· Optional resolutions will be solicited, discussed, and analyzed for their application and possibility of success
· Adjustments and refinements to the most workable resolution will be done with an eye toward maximizing the chance for success
If mediation settles a case already in litigation, there are two ways to resolve which must be included in the written agreement
· If based on the mediation the D agrees to an “agreed order” for the court term must be included in the mediation agreement and be approved by a judge ( when necessary)
· If P agrees to dismiss his litigation, the terms of this agreement should be included in the written mediation agreement
Initial Client Interview
· Purposes
1. Determines whether a business relationship will be established between the attorney ant the prospective client?
2. Chance to gain info. About the client and the claim
3. Chance to evaluate client’s version of facts
4. Chance to estab

ng and non-leading questions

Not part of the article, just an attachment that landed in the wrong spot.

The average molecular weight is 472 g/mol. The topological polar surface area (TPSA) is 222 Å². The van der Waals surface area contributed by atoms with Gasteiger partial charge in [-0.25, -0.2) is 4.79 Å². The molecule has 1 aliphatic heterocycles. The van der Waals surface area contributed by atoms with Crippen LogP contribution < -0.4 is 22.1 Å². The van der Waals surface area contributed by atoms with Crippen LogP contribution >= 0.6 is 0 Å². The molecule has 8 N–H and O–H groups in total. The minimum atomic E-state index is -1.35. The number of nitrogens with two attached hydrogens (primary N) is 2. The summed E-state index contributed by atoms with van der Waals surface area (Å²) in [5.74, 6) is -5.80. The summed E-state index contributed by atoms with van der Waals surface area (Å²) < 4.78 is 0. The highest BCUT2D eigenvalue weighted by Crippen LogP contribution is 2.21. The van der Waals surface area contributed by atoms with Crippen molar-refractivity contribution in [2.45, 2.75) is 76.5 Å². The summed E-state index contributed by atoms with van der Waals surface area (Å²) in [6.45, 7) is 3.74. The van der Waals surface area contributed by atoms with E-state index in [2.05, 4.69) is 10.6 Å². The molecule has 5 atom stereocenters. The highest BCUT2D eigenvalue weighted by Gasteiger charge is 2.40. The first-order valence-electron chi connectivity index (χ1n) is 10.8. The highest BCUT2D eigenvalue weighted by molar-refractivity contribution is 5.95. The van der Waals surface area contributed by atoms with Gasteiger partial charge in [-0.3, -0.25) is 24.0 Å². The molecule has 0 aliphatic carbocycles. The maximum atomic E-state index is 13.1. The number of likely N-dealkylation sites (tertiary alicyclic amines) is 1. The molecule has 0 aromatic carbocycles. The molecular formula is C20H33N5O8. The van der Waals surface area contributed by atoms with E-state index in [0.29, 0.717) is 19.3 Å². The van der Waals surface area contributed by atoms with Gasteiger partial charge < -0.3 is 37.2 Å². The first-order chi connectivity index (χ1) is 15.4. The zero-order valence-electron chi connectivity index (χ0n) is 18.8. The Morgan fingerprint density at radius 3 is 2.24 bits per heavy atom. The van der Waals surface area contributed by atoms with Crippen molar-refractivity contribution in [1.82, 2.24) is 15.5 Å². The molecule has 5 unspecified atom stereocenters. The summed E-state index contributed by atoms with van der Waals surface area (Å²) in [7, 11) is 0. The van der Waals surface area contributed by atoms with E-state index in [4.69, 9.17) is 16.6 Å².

3. Correct timing
4. Correct context
5. Using silence
· Finding and telling stories based on the facts of the case
· Painting a picture
· Giving information
1. Complete v incomplete
2. Precise v ambiguous
· Using tone and body language
· Making arguments
1. Logic not rancor
Ethical considerations (ARDC): even if a person is acting as an attorney, they have to use the same ethical consideration that is expected if they are attorneys.
1. Conflicts of interest
2. Confidentiality
3. Candor
§ Acceptable deceptiveness? Probably NOT.
· As surrogate
o To client
o To adverse party or surrogate
· As third party
§ Requirement of bargaining in good faith